An estimated 19,000 rapes and sexual assaults took place in the military last year. Every one of them represents a monstrous crime made much worse by the sense of betrayal that accompanied it. That so few victims--just one in seven--report these crimes underscores the utter lack of trust that pervades military culture."
-- Retired Gen. Loree Sutton and Garry Trudeau, in a Washington Post OpEd, June 29, 2013
The first time B.D. encounters command-rape survivor Melissa Wheeler in the waiting room at the VA Center, he has no idea what to make of the scowling former chopper mechanic. But in the months that follow, witnessing Mel's pain and her healing process help him with his own, and B.D. ends up a staunch and encouraging ally.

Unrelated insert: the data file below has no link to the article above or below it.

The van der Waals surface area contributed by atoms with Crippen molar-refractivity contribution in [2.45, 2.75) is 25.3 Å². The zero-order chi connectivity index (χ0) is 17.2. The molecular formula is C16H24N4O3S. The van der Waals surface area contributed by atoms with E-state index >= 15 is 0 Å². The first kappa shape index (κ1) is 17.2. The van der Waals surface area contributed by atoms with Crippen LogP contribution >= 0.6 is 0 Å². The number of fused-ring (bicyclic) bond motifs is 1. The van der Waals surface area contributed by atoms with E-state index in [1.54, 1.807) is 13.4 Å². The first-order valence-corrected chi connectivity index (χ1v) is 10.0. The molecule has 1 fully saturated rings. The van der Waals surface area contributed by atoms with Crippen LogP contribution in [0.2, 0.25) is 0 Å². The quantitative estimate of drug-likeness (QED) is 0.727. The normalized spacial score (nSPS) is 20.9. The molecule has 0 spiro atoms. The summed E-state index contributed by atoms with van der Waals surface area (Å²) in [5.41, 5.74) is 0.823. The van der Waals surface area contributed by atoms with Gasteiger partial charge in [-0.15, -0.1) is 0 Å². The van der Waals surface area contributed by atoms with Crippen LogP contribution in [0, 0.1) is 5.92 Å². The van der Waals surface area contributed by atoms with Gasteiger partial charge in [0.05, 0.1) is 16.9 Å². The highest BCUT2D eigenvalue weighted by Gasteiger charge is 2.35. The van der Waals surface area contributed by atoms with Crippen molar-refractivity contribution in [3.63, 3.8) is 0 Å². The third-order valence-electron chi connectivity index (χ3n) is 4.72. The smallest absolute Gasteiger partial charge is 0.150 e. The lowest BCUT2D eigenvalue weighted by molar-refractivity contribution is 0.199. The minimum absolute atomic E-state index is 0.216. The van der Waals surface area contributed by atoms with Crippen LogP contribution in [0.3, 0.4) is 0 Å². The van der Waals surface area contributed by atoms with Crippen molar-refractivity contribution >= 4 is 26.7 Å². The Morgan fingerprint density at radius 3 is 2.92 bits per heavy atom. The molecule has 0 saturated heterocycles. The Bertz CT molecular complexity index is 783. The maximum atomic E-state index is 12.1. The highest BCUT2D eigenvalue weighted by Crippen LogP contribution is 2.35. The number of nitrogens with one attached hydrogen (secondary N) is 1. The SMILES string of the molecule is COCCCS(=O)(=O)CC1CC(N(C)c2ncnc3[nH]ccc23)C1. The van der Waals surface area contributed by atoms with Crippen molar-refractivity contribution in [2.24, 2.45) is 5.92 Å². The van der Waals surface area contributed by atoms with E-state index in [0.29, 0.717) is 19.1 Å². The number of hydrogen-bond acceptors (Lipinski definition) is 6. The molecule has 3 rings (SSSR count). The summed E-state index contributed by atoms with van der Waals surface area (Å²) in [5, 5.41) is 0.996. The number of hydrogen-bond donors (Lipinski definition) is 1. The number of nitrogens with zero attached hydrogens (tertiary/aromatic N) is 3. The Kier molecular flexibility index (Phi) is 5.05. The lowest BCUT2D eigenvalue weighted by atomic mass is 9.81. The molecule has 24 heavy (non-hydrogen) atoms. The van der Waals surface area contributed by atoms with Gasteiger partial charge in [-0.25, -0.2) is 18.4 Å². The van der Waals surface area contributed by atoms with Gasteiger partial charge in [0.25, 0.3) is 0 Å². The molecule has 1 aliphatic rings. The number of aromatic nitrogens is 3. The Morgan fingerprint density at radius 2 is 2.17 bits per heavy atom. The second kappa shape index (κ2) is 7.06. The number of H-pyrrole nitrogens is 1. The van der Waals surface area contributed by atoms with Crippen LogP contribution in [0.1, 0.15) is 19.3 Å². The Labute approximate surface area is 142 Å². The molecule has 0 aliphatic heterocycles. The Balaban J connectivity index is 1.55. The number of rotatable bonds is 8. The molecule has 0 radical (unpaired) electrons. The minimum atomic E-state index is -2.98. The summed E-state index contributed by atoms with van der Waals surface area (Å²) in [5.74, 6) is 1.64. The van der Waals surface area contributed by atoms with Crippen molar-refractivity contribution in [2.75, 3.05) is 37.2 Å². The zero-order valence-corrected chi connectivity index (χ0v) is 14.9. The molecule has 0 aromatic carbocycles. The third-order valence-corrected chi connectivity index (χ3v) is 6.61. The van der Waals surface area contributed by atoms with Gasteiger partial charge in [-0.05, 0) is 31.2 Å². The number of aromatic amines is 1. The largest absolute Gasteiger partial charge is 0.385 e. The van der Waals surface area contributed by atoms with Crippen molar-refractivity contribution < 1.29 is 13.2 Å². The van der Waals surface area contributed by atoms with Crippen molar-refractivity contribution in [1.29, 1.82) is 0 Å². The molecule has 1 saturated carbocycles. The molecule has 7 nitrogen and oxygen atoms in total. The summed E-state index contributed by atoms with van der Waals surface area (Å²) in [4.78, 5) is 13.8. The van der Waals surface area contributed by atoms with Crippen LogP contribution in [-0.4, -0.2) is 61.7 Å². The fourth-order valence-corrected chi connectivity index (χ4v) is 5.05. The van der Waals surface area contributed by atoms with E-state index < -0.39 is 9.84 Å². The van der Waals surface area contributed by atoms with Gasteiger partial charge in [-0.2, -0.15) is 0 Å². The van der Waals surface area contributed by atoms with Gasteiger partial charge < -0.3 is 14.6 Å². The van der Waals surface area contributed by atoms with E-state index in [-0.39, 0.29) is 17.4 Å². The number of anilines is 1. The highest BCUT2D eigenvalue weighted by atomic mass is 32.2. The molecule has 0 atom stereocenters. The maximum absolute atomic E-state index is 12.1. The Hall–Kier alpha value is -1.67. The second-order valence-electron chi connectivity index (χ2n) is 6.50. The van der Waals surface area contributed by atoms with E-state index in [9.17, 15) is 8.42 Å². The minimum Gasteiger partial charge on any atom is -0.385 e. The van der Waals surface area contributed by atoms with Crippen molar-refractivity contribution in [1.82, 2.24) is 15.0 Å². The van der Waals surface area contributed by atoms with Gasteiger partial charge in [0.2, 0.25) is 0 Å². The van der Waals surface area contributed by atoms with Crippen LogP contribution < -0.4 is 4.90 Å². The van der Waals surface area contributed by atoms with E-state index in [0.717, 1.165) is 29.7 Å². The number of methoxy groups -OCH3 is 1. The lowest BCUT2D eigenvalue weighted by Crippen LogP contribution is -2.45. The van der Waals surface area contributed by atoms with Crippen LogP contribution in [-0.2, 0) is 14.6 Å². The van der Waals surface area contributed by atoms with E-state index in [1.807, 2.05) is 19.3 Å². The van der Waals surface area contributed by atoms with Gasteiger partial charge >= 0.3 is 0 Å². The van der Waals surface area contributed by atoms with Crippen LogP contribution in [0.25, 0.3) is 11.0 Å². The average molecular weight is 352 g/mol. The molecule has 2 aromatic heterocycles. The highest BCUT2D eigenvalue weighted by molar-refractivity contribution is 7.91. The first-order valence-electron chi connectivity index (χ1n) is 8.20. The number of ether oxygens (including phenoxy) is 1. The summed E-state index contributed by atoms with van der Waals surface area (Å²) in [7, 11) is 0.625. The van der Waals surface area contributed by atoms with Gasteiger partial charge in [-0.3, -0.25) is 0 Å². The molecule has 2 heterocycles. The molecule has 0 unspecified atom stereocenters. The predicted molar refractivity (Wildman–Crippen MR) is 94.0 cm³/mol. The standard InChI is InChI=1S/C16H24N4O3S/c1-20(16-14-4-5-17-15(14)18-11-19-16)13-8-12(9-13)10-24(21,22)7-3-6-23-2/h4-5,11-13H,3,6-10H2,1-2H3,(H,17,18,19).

With the help of VA counselors Cora and Elias, Wheeler is able to reframe her experience and move forward to the point where she re-ups and re-deploys, though the trauma and betrayal continue to haunt her. She and battlebud Roz masterfully manage a perilous rescue op of a downed USO chopper, and in the new post-DADT world the now-out Roz and her now-superior (""That's SERGEANT bitch to you!"") help wind down US ops in Afghanistan. Returning stateside, Mel's final obstacle is her father's cluelessness--and a widespread reluctance to hear the truth of her story.
As always, Trudeau manages to find humor and humanity in even a tale of suffering, and sheds serious light on one of the most pressing and undermining problems in our military today.